If you asked a restauranteur how much of their costs were represented by power and light, you’d almost certainly get a confident and accurate answer. Similarly, ask a train operating company how much they pay to network rail for the use of the track and stations and you would also expect to get a knowledgeable answer.
But ask an insurance company how much their IT-based CRM system costs and you might be surprised at the vague response. Ask a food retailer how much their warehouse management IT system costs and they might have an indication but are unlikely to have a reliable number.
For clarification, we are not talking here about how much is spent on IT or how much is the CRM application licence fee – this is known. No, it’s the lifetime cost of the SERVICE that includes the licence fee, the amount spent on people support from the application maintainer to the service desk, the cost of servers and databases, etc.
In our experience, surprisingly few organisations have even attempted to cost their services; are we the only industry unable or unwilling to do so?
The Service Costing Challenges
The reason why we aren’t doing this is firstly because the value of doing so is largely unrecognised and secondly because it is actually quite hard to do. Let’s look at the challenge of service costing first.
There are two pre-requisites: having a service catalogue and a configuration management system. Our estimate is that only 5-10% of in-house IT departments have produced a business service catalogue (rather than a technology architecture map masquerading as a service catalogue). Then we are pretty sure that fewer than 5% of organisations can, hand on heart, say with any confidence that not only have they recorded information about their IT assets, but have mapped the relationships between them and the services they support in a configuration management system (CMS) – and have it up to date.
The reason why the catalogue and CMS are necessary is to be able to separate and apportion the costs of shared technology assets such as the network to specific services.
What is a Service?
The definition of a service is, ‘A means of delivering value to customers by facilitating outcomes they want to achieve without the ownership of specific costs and risks’ (ITIL). This ability to deliver value is a function of all the service assets used to manage and deliver the service. If we take just one asset category, hardware, this would include the server(s) that host the application and databases, the network components including the LANs and WANs, the PCs belonging to the application maintenance team, etc.
On the assumption that you have successfully defined your services (that’s the relatively easy part: the author wrote the Philips Electronics service catalogue in 1988!) the approach to service costing is straightforward enough. On a spreadsheet, put the services across the top then identify the service assets on the vertical axis. The assets are likely to be represented in a multi-level model, i.e. level 1 = hardware, level 2 = network, level 3 = router or switch.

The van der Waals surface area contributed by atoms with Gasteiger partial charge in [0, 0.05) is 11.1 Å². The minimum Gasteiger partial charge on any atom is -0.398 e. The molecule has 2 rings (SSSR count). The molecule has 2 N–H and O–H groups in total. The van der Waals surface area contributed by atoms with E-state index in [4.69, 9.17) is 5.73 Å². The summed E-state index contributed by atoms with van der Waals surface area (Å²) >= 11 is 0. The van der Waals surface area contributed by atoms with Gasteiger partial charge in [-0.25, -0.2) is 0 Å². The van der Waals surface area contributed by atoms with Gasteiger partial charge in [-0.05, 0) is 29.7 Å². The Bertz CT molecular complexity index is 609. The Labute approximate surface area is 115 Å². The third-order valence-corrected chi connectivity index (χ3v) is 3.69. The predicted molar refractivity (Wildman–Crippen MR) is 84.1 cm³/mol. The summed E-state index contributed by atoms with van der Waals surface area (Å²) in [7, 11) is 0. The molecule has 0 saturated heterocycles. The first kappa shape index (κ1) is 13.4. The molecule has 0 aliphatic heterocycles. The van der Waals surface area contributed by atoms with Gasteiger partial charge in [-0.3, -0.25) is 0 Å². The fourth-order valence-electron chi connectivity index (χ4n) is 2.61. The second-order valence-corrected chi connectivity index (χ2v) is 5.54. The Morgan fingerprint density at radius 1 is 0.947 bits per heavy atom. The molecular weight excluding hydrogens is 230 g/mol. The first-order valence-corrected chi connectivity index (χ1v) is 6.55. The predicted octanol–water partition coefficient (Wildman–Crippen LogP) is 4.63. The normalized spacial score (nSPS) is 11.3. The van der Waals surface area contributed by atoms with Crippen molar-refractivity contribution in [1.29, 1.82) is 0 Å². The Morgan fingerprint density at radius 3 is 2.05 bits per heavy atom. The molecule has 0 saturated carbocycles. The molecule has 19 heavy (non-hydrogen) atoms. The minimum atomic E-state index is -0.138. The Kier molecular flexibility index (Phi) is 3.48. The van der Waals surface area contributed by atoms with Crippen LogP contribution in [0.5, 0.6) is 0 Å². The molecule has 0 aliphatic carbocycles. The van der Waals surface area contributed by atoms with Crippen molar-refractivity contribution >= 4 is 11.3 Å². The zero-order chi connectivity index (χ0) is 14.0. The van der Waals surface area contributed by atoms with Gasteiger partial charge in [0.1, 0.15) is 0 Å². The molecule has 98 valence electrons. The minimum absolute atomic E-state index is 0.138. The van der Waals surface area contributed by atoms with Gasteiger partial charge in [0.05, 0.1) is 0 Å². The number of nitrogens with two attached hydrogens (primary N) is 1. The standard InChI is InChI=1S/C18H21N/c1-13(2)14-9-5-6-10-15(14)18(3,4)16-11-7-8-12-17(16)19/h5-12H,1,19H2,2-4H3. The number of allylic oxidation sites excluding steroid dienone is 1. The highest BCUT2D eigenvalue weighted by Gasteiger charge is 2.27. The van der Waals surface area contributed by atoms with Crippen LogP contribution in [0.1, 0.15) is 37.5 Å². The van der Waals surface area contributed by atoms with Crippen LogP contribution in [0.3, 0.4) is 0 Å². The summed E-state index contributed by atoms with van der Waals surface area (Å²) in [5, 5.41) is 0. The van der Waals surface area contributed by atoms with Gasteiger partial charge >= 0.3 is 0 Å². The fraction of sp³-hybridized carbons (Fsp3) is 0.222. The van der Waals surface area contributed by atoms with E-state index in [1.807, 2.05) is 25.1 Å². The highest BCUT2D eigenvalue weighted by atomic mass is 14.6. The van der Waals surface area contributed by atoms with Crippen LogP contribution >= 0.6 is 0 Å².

This will result in a table similar to the simplified example below:
Next, you need to apportion the cost across each of the services that uses the asset. This is NOT an exact science, at least as far as shared assets go. You will have to make assumptions about what proportion of the asset(s) should realistically be attributed to a particular service.
By way of an example, take the cost of the people on the Service Desk. You might propose that the proportion of their costs that you attribute to a particular service be dependent on the number of calls and emails associated with that service – a realistic approach. But someone might suggest that calls associated with this service typically take longer to handle than those associated with another service. In this case you might therefore have to look at call minutes.
As you can imagine, it is relatively easy to achieve paralysis by analysis. The good news is that the apportionment of costs by service has only to be realistic and based on defendable (and documented) assumptions, rather than accurate to three decimal places. Remember you are only trying to achieve a realistic apportionment of a known total spend (the IT budget).
Why Service Costing?
Here are five reasons why you might want to consider putting in the effort of costing your services.
- Establishing the Value of IT
- Achieving ISO/IEC 20000
- Improving control of IT Costs
- Supporting Capacity Management
- Knowing when to retire or replace a service